The list of conditions that have been associated with Ogilvie syndrome is extensive. The three most common conditions associated with Ogilvie syndrome are non-operative trauma, infection and heart disease, especially a heart attack (myocardial infarction) or congestive heart failure. The most common infections associated with Ogilvie syndrome are pneumonia and sepsis. Surgeries that have been associated with Ogilvie syndrome include abdominal, orthopedic (especially total hip replacement), neurologic, urologic and cardiac surgery. Severe pulmonary disease, malignancy, kidney (renal) disease, respiratory failure, metabolic disorders and severe electrolyte imbalances have also been associated with Ogilvie syndrome.

The use of certain medications has also been associated with the development of Ogilvie syndrome including neuroleptic medications, anticholinergics, amphetamines, steroids and narcotics.

Ogilvie syndrome most likely results from abnormalities affecting the autonomic nervous system’s control of colonic motor function. The autonomic nervous system is the portion of the nervous system that controls or regulates certain involuntary body functions including heart rate, blood pressure, temperature regulation, breathing and more. The autonomic nervous system also controls or regulates the bowels and bladder.

Ogilvie syndrome symptoms

The symptoms and severity of Ogilvie syndrome can vary greatly from one person to another 4. Ogilvie syndrome can potentially cause serious, life-threatening complications. Ogilvie syndrome most often occurs in hospitalized or institutionalized patients who have an underlying illness or have recently undergone surgery.

Ogilvie syndrome symptoms may include:

  • abdominal swelling or bloating, also called distension
  • abdominal pain
  • nausea
  • vomiting
  • constipation
  • diarrhea

Common symptoms of Ogilvie syndrome include abdominal swelling (distention) and bloating, abdominal pain, nausea and vomiting. Some individuals have a history of chronic, sometimes severe constipation. Abdominal distention usually develops over several days, but can potentially develop rapidly within a 24-hour period. Colonic distention can be massive. Additional symptoms that can occur including fever, marked abdominal tenderness and an abnormal increase in the number of white blood cells (leukocytosis) often due to infection. Fever, marked abdominal tenderness, and leukocytosis are more common individuals with perforation or ischemia, but can occur in the absence of these conditions.

Over time, Ogilvie syndrome can cause malnutrition, bacterial overgrowth in the intestines, and weight loss. Malnutrition is a condition that develops when the body does not get the right amount of the vitamins, minerals, and other nutrients it needs to maintain healthy tissues and organ function.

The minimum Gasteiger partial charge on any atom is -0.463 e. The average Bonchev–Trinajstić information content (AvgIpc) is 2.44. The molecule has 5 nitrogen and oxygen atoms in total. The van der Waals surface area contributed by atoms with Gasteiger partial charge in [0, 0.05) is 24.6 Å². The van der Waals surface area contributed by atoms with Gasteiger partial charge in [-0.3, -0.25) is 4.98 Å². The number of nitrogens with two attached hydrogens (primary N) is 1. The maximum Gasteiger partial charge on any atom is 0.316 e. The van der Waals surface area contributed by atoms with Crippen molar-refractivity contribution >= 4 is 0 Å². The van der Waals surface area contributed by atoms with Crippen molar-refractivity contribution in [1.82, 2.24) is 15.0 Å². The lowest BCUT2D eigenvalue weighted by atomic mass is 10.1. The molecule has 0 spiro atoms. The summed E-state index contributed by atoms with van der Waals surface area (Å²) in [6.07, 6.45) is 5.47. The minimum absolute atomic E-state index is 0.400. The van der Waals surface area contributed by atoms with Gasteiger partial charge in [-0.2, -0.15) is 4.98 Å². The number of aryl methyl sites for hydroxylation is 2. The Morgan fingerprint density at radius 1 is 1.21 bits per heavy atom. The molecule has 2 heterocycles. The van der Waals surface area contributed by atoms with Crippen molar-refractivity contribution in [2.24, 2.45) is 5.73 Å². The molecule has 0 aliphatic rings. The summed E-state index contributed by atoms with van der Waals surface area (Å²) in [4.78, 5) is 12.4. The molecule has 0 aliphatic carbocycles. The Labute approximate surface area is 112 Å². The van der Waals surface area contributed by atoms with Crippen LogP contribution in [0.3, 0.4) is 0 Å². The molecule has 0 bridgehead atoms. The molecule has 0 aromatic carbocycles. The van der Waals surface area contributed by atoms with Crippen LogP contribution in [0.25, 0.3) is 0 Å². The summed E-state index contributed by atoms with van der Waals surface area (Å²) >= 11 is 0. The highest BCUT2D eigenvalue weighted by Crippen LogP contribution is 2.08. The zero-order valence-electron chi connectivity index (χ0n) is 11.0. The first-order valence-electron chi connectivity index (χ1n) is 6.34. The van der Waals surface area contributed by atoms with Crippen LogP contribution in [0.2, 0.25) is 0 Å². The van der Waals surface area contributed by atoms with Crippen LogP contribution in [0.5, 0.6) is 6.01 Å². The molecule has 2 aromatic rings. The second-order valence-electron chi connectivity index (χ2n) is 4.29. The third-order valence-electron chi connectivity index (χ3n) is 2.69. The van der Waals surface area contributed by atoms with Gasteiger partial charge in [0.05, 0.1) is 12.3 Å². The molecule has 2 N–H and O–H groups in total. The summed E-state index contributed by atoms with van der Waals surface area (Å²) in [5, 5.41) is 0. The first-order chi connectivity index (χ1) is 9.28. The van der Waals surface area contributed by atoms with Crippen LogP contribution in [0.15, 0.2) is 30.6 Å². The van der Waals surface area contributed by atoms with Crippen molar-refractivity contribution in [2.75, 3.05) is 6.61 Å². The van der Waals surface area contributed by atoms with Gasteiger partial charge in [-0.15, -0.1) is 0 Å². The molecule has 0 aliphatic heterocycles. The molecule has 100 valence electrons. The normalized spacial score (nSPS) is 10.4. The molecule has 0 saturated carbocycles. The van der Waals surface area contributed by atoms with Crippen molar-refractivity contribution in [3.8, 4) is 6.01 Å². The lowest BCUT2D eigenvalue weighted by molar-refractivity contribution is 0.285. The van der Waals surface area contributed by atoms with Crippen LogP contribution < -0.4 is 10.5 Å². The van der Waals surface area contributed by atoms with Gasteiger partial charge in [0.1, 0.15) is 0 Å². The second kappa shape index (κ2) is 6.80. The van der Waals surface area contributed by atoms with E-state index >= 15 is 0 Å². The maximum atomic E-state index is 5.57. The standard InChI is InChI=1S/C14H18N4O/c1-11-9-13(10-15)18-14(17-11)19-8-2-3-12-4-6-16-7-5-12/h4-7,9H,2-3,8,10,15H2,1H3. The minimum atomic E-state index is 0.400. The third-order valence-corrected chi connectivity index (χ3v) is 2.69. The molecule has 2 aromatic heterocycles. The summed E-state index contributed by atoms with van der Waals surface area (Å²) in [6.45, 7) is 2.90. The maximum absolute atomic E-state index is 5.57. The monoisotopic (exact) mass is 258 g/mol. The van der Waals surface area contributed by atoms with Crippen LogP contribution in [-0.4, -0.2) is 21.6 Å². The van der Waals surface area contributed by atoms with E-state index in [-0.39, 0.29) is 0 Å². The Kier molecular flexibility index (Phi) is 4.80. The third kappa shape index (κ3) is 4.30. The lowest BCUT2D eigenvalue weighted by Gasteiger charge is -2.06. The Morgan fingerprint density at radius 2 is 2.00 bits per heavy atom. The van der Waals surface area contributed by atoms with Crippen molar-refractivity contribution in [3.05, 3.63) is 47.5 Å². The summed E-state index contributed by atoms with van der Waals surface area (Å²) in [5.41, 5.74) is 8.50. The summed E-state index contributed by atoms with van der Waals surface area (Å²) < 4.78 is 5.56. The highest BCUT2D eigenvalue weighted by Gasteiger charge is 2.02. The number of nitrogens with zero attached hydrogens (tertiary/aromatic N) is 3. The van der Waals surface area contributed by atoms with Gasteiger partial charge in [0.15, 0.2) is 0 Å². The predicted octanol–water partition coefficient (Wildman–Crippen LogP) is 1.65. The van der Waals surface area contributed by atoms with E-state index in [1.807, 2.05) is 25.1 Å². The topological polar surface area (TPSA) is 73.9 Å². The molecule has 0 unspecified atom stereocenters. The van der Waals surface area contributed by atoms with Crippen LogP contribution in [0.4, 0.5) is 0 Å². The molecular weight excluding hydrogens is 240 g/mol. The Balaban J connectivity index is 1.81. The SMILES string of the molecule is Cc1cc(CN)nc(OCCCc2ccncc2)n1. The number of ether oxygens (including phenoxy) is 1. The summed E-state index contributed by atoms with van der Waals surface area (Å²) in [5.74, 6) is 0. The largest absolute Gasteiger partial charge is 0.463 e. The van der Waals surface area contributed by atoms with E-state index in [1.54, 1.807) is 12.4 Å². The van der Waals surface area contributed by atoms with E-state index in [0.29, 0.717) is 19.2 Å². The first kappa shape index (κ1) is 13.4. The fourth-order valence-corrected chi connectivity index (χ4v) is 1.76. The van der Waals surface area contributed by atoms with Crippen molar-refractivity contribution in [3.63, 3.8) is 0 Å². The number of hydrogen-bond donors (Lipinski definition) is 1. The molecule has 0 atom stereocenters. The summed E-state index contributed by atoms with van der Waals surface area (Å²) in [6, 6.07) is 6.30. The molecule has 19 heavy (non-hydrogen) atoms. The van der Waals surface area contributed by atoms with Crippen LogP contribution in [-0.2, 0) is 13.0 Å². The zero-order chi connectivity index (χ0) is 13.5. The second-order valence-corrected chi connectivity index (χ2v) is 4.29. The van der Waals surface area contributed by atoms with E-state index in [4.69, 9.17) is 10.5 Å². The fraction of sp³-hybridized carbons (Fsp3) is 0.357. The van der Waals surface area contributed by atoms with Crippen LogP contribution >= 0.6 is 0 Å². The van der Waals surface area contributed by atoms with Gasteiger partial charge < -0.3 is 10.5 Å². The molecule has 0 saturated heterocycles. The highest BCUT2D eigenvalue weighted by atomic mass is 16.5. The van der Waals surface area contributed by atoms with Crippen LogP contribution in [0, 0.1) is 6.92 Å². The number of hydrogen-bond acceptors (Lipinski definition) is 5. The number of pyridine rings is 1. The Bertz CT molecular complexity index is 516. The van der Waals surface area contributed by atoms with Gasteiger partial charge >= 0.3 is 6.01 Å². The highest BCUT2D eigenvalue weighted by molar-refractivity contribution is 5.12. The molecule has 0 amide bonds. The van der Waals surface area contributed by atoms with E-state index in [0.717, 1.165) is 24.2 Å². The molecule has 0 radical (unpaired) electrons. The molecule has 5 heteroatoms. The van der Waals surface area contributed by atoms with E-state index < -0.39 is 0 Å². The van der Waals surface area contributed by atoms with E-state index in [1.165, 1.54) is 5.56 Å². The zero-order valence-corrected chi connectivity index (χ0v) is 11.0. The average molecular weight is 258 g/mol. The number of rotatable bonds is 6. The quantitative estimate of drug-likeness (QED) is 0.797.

Distention of the colon in Ogilvie syndrome can potentially lead to serious, life-threatening complications including the formation of a hole in the wall of the colon (perforation) or lack of blood flow (ischemia) to the colon. Perforation may allow the contents of the colon to spill out into the abdominal cavity. A perforated bowel can cause intense abdominal pain, fever, and sepsis, a severe blood infection. The cecum, the large pouch that marks the beginning of the large intestines, is the area most often where the greatest dilation occurs and consequently is most at risk of perforation. Perforation in Ogilvie syndrome is rare developing in only 1-3 percent of affected individuals.

Ischemic bowel results in tissue damage or death in the affected portion of the bowel. Individuals with a perforated or ischemic bowel have a greater incidence of fever and may have signs of inflammation of the peritoneum (peritonitis). The peritoneum is the thin tissue that lines the inside of the abdominal wall and covers most of the abdominal organs.

Ogilvie syndrome diagnosis

A diagnosis of Ogilvie syndrome is made based upon identification of characteristic symptoms, a detailed patient history, a thorough clinical evaluation and a variety of specialized tests to rule out other conditions or identify underlying causes.

Clinical Testing and Work-Up

Ogilvie syndrome is virtually indistinguishable from mechanical obstruction based solely on signs and symptoms. X-ray examination of the colon will be performed to rule out mechanical obstruction. Plain abdominal films (radiographs) can reveal an abnormally expanded (dilated) colon. Plain abdominal radiographs can also reveal dilation and abnormal air-fluid levels in the small bowel, both of which are indicative of intestinal obstruction.

A water-soluble enema or computed tomography (CT) should be performed to rule out mechanical obstruction in cases where gas and distention does not occur throughout the entire colon. A water-soluble enema is a procedure that allows a physician to evaluate the large bowel. During the exam, a soft, thin tube is inserted into the anal passage. Dye is injected into the tube and x-rays will be taken. The dye will show the outline of the large bowel on the x-ray, revealing mechanical obstruction if present. During CT scanning, a computer and x-rays are used to create a film showing cross-sectional images of certain tissue structures such as the colon.

Ogilvie syndrome treatment

The primary goal of treatment is urgent bowel decompression. Treatment options for Ogilvie syndrome include conservative therapy with observation, direct pharmacologic interventions, and endoscopic therapies. Surgical or open operative interventions are reserved for those failing endoscopic procedures, or for patients who develop ischemia or perforation 1.